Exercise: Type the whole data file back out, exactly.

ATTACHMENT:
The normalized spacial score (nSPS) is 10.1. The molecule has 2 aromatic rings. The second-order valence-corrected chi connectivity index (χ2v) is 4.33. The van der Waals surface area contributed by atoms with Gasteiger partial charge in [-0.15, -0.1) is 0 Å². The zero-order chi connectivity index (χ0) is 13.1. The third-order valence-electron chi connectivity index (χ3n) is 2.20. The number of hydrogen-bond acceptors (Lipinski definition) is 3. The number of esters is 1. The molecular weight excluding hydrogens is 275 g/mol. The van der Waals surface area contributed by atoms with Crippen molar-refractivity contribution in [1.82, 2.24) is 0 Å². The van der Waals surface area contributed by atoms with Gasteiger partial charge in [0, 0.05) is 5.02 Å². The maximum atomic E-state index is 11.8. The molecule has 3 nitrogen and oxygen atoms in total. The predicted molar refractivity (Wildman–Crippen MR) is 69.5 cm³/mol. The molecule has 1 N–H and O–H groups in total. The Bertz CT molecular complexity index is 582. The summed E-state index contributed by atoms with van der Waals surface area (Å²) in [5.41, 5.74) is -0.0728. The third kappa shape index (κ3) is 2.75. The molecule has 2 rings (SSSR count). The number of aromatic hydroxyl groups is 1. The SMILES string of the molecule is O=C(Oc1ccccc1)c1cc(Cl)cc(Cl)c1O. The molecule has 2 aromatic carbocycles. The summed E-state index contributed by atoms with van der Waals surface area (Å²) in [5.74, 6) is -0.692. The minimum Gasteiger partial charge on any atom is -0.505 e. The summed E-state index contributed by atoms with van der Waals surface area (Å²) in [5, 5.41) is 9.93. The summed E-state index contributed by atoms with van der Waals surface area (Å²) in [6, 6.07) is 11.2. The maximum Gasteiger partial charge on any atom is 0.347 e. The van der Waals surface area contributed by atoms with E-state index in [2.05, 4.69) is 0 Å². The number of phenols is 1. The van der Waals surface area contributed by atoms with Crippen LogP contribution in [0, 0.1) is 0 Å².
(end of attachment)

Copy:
The normalized spacial score (nSPS) is 10.1. The molecule has 2 aromatic rings. The second-order valence-corrected chi connectivity index (χ2v) is 4.33. The van der Waals surface area contributed by atoms with Gasteiger partial charge in [-0.15, -0.1) is 0 Å². The zero-order chi connectivity index (χ0) is 13.1. The third-order valence-electron chi connectivity index (χ3n) is 2.20. The number of hydrogen-bond acceptors (Lipinski definition) is 3. The number of esters is 1. The molecular weight excluding hydrogens is 275 g/mol. The van der Waals surface area contributed by atoms with Crippen molar-refractivity contribution in [1.82, 2.24) is 0 Å². The van der Waals surface area contributed by atoms with Gasteiger partial charge in [0, 0.05) is 5.02 Å². The maximum atomic E-state index is 11.8. The molecule has 3 nitrogen and oxygen atoms in total. The predicted molar refractivity (Wildman–Crippen MR) is 69.5 cm³/mol. The molecule has 1 N–H and O–H groups in total. The Bertz CT molecular complexity index is 582. The summed E-state index contributed by atoms with van der Waals surface area (Å²) in [5.41, 5.74) is -0.0728. The third kappa shape index (κ3) is 2.75. The molecule has 2 rings (SSSR count). The number of aromatic hydroxyl groups is 1. The SMILES string of the molecule is O=C(Oc1ccccc1)c1cc(Cl)cc(Cl)c1O. The molecule has 2 aromatic carbocycles. The summed E-state index contributed by atoms with van der Waals surface area (Å²) in [5.74, 6) is -0.692. The minimum Gasteiger partial charge on any atom is -0.505 e. The summed E-state index contributed by atoms with van der Waals surface area (Å²) in [5, 5.41) is 9.93. The summed E-state index contributed by atoms with van der Waals surface area (Å²) in [6, 6.07) is 11.2. The maximum Gasteiger partial charge on any atom is 0.347 e. The van der Waals surface area contributed by atoms with E-state index in [2.05, 4.69) is 0 Å². The number of phenols is 1. The van der Waals surface area contributed by atoms with Crippen LogP contribution in [0, 0.1) is 0 Å².